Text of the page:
The term human rights is frequently used as if it were self-explanatory. It is tempting and not uncommon to view ‘human rights’ as something intrinsically good. Human rights are often labelled (somewhat mockingly) as the new religion, a label which illustrates the elevated status they appear to enjoy. On closer inspection, it becomes evident that the term human rights is used freely and sometimes loosely by members of different disciplines and the public at large, meaning different things – both positive and negative – to different people depending on the context and the purpose for which it is used. It is therefore important to clarify the meaning(s) of the term by tracing its genealogy and examining its use in various contexts.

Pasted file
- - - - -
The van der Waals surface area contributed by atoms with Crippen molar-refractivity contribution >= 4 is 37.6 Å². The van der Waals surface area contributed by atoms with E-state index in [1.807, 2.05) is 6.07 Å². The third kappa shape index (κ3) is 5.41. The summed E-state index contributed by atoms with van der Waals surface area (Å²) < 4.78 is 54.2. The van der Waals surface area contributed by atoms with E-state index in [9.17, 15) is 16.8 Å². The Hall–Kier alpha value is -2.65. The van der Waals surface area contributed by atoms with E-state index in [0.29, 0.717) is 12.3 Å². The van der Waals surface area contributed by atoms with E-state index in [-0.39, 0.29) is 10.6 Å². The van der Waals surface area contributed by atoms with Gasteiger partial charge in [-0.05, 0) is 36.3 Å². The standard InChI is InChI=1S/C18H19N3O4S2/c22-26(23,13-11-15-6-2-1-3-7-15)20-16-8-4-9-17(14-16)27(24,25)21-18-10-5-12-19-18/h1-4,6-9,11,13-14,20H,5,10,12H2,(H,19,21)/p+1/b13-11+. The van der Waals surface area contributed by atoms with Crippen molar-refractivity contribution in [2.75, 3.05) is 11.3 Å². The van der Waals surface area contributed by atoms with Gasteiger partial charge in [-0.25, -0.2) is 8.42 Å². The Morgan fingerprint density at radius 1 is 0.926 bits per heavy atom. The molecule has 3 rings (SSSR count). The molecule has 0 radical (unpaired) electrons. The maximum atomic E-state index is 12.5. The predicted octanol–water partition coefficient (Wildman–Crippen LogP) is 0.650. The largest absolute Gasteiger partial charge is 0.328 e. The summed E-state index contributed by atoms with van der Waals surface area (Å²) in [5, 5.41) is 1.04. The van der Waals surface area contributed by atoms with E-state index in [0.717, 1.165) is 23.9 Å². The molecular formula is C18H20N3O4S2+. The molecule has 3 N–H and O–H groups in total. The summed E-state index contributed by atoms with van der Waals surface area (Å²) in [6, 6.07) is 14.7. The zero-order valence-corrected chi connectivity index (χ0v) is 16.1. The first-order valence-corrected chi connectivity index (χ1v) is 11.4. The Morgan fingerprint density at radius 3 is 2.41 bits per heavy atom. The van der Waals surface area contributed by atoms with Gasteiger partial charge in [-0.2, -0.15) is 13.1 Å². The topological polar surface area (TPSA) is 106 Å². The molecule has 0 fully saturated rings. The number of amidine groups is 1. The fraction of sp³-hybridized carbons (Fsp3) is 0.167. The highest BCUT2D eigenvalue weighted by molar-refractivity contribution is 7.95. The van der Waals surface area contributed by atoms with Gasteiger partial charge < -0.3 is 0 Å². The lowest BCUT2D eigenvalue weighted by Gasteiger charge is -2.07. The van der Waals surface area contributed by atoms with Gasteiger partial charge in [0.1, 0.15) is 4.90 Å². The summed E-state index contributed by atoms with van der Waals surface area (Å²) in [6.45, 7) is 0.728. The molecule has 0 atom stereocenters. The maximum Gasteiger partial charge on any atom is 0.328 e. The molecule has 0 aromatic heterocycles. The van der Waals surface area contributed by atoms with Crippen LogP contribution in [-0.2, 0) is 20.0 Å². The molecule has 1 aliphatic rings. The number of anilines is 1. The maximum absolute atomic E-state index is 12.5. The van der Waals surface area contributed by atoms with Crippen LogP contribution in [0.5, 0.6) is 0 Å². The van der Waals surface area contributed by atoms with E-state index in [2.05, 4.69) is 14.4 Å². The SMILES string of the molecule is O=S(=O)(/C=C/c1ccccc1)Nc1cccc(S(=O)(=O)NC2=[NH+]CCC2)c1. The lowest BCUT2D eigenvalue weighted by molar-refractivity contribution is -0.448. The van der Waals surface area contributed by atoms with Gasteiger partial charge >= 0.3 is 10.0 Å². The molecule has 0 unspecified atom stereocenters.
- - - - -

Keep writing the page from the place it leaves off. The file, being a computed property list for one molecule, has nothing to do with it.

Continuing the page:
This undertaking cannot be confined to charting the development of international human rights law. Equating human rights with rights recognised in international treaties and/or other legal sources may in practice suffice when addressing particular human rights issues. Beyond this, it amounts to taking a purely positivist position that provides little guidance in response to a crucial question. Can a claim that something be recognised as a human right, for example the right to same-sex marriage, be justified, even if it is currently not explicitly recognised in law?